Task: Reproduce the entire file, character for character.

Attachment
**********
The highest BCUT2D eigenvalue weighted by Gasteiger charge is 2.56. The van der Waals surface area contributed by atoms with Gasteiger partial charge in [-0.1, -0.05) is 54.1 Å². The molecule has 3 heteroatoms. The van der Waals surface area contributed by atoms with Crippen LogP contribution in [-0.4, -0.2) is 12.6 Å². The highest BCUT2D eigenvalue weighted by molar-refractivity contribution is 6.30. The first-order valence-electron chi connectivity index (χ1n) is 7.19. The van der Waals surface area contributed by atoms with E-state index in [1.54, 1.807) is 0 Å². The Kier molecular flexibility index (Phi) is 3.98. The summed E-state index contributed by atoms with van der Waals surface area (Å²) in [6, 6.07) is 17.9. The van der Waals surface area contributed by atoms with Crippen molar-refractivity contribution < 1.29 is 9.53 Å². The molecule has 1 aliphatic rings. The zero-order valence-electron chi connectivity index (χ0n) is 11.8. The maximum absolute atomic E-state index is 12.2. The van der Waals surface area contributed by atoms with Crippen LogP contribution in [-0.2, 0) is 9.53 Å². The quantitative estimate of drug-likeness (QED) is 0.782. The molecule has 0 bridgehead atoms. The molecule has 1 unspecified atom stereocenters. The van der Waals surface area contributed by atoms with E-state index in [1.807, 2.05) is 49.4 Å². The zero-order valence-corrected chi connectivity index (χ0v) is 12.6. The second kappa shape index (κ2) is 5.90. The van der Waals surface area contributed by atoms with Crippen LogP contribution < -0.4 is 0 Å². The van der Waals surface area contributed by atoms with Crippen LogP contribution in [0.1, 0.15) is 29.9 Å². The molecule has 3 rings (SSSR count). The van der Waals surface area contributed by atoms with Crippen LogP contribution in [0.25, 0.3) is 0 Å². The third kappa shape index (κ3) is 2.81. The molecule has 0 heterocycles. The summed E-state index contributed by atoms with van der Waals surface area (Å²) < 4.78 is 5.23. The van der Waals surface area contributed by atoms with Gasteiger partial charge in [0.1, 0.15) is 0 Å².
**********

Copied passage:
The highest BCUT2D eigenvalue weighted by Gasteiger charge is 2.56. The van der Waals surface area contributed by atoms with Gasteiger partial charge in [-0.1, -0.05) is 54.1 Å². The molecule has 3 heteroatoms. The van der Waals surface area contributed by atoms with Crippen LogP contribution in [-0.4, -0.2) is 12.6 Å². The highest BCUT2D eigenvalue weighted by molar-refractivity contribution is 6.30. The first-order valence-electron chi connectivity index (χ1n) is 7.19. The van der Waals surface area contributed by atoms with E-state index in [1.54, 1.807) is 0 Å². The Kier molecular flexibility index (Phi) is 3.98. The summed E-state index contributed by atoms with van der Waals surface area (Å²) in [6, 6.07) is 17.9. The van der Waals surface area contributed by atoms with Crippen molar-refractivity contribution < 1.29 is 9.53 Å². The molecule has 1 aliphatic rings. The zero-order valence-electron chi connectivity index (χ0n) is 11.8. The maximum absolute atomic E-state index is 12.2. The van der Waals surface area contributed by atoms with Crippen LogP contribution in [-0.2, 0) is 9.53 Å². The quantitative estimate of drug-likeness (QED) is 0.782. The molecule has 0 bridgehead atoms. The molecule has 1 unspecified atom stereocenters. The van der Waals surface area contributed by atoms with E-state index in [1.807, 2.05) is 49.4 Å². The zero-order valence-corrected chi connectivity index (χ0v) is 12.6. The second kappa shape index (κ2) is 5.90. The van der Waals surface area contributed by atoms with Crippen LogP contribution < -0.4 is 0 Å². The van der Waals surface area contributed by atoms with Crippen LogP contribution in [0.1, 0.15) is 29.9 Å². The molecule has 3 rings (SSSR count). The van der Waals surface area contributed by atoms with Crippen LogP contribution in [0.25, 0.3) is 0 Å². The third kappa shape index (κ3) is 2.81. The molecule has 0 heterocycles. The summed E-state index contributed by atoms with van der Waals surface area (Å²) < 4.78 is 5.23. The van der Waals surface area contributed by atoms with Gasteiger partial charge in [0.1, 0.15) is 0 Å².